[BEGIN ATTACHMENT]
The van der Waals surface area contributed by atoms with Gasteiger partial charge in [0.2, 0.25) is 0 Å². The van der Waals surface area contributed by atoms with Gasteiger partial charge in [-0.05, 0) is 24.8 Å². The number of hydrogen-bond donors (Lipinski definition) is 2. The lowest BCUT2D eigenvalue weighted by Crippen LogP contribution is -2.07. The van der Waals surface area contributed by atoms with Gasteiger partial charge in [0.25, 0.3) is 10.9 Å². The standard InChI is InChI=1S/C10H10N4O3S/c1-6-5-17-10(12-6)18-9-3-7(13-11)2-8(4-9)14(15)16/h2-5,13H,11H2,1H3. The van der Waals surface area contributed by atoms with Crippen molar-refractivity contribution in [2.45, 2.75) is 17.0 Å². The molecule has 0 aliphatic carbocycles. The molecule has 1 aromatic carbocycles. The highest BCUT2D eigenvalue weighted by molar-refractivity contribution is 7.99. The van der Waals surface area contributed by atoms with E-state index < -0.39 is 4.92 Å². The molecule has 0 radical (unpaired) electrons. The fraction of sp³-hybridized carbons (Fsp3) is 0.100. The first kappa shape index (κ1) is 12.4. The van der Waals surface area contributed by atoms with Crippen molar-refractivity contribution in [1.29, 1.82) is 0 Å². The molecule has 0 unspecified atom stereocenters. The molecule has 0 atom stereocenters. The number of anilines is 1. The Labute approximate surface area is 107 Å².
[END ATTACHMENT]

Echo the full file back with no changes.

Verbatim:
The van der Waals surface area contributed by atoms with Gasteiger partial charge in [0.2, 0.25) is 0 Å². The van der Waals surface area contributed by atoms with Gasteiger partial charge in [-0.05, 0) is 24.8 Å². The number of hydrogen-bond donors (Lipinski definition) is 2. The lowest BCUT2D eigenvalue weighted by Crippen LogP contribution is -2.07. The van der Waals surface area contributed by atoms with Gasteiger partial charge in [0.25, 0.3) is 10.9 Å². The standard InChI is InChI=1S/C10H10N4O3S/c1-6-5-17-10(12-6)18-9-3-7(13-11)2-8(4-9)14(15)16/h2-5,13H,11H2,1H3. The van der Waals surface area contributed by atoms with Crippen molar-refractivity contribution in [2.45, 2.75) is 17.0 Å². The molecule has 0 aliphatic carbocycles. The molecule has 1 aromatic carbocycles. The highest BCUT2D eigenvalue weighted by molar-refractivity contribution is 7.99. The van der Waals surface area contributed by atoms with E-state index < -0.39 is 4.92 Å². The molecule has 0 radical (unpaired) electrons. The fraction of sp³-hybridized carbons (Fsp3) is 0.100. The first kappa shape index (κ1) is 12.4. The van der Waals surface area contributed by atoms with Crippen molar-refractivity contribution in [1.29, 1.82) is 0 Å². The molecule has 0 unspecified atom stereocenters. The molecule has 0 atom stereocenters. The number of anilines is 1. The Labute approximate surface area is 107 Å².